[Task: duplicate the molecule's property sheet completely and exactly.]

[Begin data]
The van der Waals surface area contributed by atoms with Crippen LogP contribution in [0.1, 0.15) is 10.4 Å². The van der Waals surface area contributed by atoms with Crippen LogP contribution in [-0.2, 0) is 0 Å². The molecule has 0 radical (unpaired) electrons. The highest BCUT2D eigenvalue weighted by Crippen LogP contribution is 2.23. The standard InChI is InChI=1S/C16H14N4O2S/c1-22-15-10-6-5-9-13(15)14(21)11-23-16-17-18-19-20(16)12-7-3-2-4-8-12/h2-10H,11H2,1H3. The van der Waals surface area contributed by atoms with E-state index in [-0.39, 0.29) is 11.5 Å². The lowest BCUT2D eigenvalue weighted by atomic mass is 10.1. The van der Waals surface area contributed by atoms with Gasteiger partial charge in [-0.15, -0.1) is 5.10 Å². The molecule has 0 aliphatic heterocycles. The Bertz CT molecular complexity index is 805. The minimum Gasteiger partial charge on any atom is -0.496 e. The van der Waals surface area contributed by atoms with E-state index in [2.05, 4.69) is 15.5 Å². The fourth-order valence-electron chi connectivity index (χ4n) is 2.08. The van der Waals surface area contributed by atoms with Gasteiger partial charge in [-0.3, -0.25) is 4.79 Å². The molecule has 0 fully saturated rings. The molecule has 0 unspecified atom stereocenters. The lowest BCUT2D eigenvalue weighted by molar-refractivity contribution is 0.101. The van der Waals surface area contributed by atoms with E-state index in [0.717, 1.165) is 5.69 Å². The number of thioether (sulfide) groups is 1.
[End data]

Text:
The van der Waals surface area contributed by atoms with Crippen LogP contribution in [0.1, 0.15) is 10.4 Å². The van der Waals surface area contributed by atoms with Crippen LogP contribution in [-0.2, 0) is 0 Å². The molecule has 0 radical (unpaired) electrons. The highest BCUT2D eigenvalue weighted by Crippen LogP contribution is 2.23. The standard InChI is InChI=1S/C16H14N4O2S/c1-22-15-10-6-5-9-13(15)14(21)11-23-16-17-18-19-20(16)12-7-3-2-4-8-12/h2-10H,11H2,1H3. The van der Waals surface area contributed by atoms with E-state index in [-0.39, 0.29) is 11.5 Å². The lowest BCUT2D eigenvalue weighted by atomic mass is 10.1. The van der Waals surface area contributed by atoms with Gasteiger partial charge in [-0.15, -0.1) is 5.10 Å². The molecule has 0 aliphatic heterocycles. The Bertz CT molecular complexity index is 805. The minimum Gasteiger partial charge on any atom is -0.496 e. The van der Waals surface area contributed by atoms with E-state index in [2.05, 4.69) is 15.5 Å². The fourth-order valence-electron chi connectivity index (χ4n) is 2.08. The van der Waals surface area contributed by atoms with Gasteiger partial charge in [-0.3, -0.25) is 4.79 Å². The molecule has 0 fully saturated rings. The molecule has 0 unspecified atom stereocenters. The lowest BCUT2D eigenvalue weighted by molar-refractivity contribution is 0.101. The van der Waals surface area contributed by atoms with E-state index in [0.717, 1.165) is 5.69 Å². The number of thioether (sulfide) groups is 1.